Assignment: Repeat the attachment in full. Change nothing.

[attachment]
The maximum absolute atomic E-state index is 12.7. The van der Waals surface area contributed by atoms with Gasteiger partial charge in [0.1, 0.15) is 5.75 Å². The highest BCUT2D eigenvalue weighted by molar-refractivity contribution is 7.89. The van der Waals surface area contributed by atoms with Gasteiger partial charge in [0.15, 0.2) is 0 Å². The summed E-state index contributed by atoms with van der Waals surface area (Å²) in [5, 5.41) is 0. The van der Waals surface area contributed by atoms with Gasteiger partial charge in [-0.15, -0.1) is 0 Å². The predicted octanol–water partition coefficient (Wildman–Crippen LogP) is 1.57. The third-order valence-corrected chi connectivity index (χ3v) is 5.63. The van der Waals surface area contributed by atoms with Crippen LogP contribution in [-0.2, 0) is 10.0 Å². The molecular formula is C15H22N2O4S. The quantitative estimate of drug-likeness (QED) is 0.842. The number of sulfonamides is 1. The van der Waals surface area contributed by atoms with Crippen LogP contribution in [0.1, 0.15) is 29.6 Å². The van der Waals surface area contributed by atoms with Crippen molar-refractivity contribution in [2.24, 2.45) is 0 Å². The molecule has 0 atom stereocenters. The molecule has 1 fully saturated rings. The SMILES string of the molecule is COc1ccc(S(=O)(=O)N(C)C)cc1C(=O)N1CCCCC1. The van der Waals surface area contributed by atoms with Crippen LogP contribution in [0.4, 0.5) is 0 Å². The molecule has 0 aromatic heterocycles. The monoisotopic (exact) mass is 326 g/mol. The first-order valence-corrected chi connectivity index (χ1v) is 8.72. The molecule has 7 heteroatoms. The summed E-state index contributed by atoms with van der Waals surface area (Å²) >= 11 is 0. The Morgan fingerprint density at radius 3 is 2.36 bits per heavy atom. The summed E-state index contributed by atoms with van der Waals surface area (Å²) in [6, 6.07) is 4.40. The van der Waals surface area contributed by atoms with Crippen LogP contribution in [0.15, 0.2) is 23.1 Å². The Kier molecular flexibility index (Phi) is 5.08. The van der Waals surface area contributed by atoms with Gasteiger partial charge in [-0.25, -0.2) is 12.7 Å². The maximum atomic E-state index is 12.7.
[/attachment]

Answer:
The maximum absolute atomic E-state index is 12.7. The van der Waals surface area contributed by atoms with Gasteiger partial charge in [0.1, 0.15) is 5.75 Å². The highest BCUT2D eigenvalue weighted by molar-refractivity contribution is 7.89. The van der Waals surface area contributed by atoms with Gasteiger partial charge in [0.15, 0.2) is 0 Å². The summed E-state index contributed by atoms with van der Waals surface area (Å²) in [5, 5.41) is 0. The van der Waals surface area contributed by atoms with Gasteiger partial charge in [-0.15, -0.1) is 0 Å². The predicted octanol–water partition coefficient (Wildman–Crippen LogP) is 1.57. The third-order valence-corrected chi connectivity index (χ3v) is 5.63. The van der Waals surface area contributed by atoms with Crippen LogP contribution in [-0.2, 0) is 10.0 Å². The molecular formula is C15H22N2O4S. The quantitative estimate of drug-likeness (QED) is 0.842. The number of sulfonamides is 1. The van der Waals surface area contributed by atoms with Crippen LogP contribution in [0.1, 0.15) is 29.6 Å². The van der Waals surface area contributed by atoms with Crippen molar-refractivity contribution in [2.24, 2.45) is 0 Å². The molecule has 0 atom stereocenters. The molecule has 1 fully saturated rings. The SMILES string of the molecule is COc1ccc(S(=O)(=O)N(C)C)cc1C(=O)N1CCCCC1. The van der Waals surface area contributed by atoms with Crippen LogP contribution in [0.4, 0.5) is 0 Å². The molecule has 0 aromatic heterocycles. The monoisotopic (exact) mass is 326 g/mol. The first-order valence-corrected chi connectivity index (χ1v) is 8.72. The molecule has 7 heteroatoms. The summed E-state index contributed by atoms with van der Waals surface area (Å²) >= 11 is 0. The Morgan fingerprint density at radius 3 is 2.36 bits per heavy atom. The summed E-state index contributed by atoms with van der Waals surface area (Å²) in [6, 6.07) is 4.40. The van der Waals surface area contributed by atoms with Crippen LogP contribution in [0.15, 0.2) is 23.1 Å². The Kier molecular flexibility index (Phi) is 5.08. The van der Waals surface area contributed by atoms with Gasteiger partial charge in [-0.25, -0.2) is 12.7 Å². The maximum atomic E-state index is 12.7.